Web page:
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Author Topic: Evolution started with bacteria or virus or something completely different?  (Read 2623 times)

Offline wanhafizi

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Hi everyone!

This one really bothers me.

Virus are the most simplest living thing in the world. (Yes, we are not into debating virus as living object or not). One might thought we started with virus. The problem is, viruses need other living cells to cling to.

Bacteria is much more complex then a virus, so it would be hard for me to think bacteria as the first living creature in the soup of life.

I think evolution still have a very tough time to answer the question "how it really started?".


 

Offline Ophiolite

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The problem is, viruses need other living cells to cling to.
The suspicion is that viruses are a form of more complex life. They are not viewed as progenitors of such life.

I think evolution still have a very tough time to answer the question "how it really started?".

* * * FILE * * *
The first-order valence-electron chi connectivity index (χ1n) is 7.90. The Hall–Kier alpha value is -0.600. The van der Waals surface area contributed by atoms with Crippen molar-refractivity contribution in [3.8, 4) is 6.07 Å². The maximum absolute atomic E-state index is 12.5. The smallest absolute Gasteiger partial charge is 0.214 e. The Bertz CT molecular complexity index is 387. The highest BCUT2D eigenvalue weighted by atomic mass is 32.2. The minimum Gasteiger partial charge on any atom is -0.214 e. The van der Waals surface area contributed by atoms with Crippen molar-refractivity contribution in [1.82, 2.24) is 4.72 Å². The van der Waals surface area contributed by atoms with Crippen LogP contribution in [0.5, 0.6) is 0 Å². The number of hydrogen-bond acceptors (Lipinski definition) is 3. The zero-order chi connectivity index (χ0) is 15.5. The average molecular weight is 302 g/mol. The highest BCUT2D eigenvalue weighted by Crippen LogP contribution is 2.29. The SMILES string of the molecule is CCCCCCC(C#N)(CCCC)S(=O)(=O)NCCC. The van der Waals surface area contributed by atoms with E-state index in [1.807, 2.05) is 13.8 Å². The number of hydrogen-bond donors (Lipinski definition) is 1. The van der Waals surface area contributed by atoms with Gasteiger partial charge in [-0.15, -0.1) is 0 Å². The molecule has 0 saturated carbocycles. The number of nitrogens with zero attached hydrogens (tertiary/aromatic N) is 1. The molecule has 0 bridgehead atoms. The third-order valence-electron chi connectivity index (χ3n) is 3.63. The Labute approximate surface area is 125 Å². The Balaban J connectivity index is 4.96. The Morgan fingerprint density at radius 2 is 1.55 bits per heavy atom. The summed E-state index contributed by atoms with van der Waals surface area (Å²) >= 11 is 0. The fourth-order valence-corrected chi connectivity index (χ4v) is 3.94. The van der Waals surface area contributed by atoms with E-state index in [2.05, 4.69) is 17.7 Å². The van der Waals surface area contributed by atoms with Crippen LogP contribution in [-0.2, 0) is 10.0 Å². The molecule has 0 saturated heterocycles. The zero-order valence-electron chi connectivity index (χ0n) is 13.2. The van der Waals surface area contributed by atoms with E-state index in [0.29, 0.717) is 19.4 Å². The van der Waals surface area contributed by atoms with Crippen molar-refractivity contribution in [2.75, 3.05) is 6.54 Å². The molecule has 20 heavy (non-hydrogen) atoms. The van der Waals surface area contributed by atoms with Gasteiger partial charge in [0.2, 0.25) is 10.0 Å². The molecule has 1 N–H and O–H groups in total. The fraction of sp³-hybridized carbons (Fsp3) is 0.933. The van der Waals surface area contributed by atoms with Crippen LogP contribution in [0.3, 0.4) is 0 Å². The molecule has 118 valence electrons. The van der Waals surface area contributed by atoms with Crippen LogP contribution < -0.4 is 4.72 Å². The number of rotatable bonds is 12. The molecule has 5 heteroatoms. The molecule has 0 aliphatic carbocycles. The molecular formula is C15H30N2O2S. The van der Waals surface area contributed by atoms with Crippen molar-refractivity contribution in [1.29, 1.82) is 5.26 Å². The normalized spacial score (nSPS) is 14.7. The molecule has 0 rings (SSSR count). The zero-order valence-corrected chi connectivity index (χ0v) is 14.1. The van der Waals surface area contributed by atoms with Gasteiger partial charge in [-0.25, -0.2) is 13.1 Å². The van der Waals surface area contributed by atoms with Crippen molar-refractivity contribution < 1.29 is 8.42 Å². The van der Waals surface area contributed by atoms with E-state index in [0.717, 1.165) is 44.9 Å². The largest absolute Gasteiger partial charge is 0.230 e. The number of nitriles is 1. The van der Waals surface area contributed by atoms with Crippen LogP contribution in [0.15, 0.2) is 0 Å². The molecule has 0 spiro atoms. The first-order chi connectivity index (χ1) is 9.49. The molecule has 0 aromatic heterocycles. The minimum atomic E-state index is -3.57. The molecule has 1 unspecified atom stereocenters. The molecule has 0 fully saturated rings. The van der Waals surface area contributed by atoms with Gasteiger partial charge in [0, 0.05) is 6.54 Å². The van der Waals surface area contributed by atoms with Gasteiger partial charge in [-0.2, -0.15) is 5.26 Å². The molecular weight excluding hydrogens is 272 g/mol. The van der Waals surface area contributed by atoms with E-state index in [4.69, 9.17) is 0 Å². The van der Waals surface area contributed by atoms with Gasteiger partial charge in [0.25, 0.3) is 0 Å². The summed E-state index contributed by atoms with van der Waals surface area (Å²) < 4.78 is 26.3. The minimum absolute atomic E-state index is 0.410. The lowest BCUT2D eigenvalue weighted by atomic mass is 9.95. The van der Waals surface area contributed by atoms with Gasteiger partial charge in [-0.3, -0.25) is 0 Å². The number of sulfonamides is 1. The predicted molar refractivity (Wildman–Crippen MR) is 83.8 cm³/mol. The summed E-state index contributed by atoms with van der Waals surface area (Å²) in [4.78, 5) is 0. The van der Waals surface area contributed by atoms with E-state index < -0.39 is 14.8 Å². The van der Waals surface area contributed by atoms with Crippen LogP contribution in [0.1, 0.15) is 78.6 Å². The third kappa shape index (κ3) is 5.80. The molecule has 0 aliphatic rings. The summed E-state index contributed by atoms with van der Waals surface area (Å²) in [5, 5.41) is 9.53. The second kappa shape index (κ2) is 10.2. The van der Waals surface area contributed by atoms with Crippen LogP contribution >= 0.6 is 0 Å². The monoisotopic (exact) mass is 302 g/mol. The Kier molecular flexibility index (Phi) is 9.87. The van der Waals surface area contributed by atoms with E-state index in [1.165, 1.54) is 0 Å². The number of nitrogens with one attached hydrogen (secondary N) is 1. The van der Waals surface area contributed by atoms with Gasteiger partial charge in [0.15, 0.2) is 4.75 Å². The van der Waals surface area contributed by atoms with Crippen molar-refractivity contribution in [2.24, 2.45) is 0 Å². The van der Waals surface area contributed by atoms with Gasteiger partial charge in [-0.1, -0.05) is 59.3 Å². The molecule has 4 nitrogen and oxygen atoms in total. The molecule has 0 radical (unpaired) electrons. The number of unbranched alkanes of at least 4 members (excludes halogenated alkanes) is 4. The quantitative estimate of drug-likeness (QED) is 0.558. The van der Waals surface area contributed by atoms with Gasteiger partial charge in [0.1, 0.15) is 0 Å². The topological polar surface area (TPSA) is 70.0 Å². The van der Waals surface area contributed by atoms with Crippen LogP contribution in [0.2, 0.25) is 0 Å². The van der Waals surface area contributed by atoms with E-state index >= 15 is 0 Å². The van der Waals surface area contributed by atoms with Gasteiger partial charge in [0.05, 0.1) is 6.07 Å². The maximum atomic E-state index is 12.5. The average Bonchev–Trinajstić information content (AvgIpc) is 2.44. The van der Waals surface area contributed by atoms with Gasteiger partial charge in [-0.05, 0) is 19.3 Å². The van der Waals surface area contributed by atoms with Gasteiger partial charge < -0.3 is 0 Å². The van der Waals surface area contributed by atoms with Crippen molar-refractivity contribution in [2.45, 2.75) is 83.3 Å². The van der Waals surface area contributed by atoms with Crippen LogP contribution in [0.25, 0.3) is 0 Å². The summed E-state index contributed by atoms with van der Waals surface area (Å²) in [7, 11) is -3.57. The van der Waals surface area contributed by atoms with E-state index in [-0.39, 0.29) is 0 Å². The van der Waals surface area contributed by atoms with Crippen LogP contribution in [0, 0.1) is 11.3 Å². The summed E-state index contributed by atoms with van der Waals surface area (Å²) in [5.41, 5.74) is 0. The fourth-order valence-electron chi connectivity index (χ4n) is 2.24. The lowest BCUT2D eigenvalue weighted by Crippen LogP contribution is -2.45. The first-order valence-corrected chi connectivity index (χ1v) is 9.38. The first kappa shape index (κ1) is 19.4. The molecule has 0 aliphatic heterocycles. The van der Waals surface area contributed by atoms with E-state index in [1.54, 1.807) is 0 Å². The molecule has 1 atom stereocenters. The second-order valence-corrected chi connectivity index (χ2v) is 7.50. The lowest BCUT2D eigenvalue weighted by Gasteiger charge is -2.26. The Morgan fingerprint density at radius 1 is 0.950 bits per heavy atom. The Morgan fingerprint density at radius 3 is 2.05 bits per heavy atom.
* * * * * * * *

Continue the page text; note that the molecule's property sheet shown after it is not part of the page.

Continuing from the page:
Evolution will have an impossible time to answer this question since abiogenesis, the origin of life from non-biological material, has nothing to do with evolution. Do you expect evolution to answer questions relating to the decompression times for scuba divers, or to explain satellite orbits? Nor should you expect evolution to answer the unrelated question of abiogenesis.

Bacteria is much more complex then a virus, so it would be hard for me to think bacteria as the first living creature in the soup of life.
You are thinking of life as being digital. Things are either dead, or they are alive. It is more likely that there is a spectrum of complexity ranging from certainly not alive, to certainly alive. The simplest bacteria alive today is likely much more complex than its original predecessor.
 

Offline thelastman

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Hi everyone!

This one really bothers me.

Virus are the most simplest living thing in the world. (Yes, we are not into debating virus as living object or not). One might thought we started with virus. The problem is, viruses need other living cells to cling to.

Bacteria is much more complex then a virus, so it would be hard for me to think bacteria as the first living creature in the soup of life.

I think evolution still have a very tough time to answer the question "how it really started?".

Read "At Home in the Universe" by Stuart Kauffman:  when a complex mix of chemistry reaches a sufficient level of complexity, autocatalytic sets begin to emerge and these become the progenitors of life.  Read the book and you'll say to yourself, "I ain't drivin' no further.  I'm stopping here". :)
 

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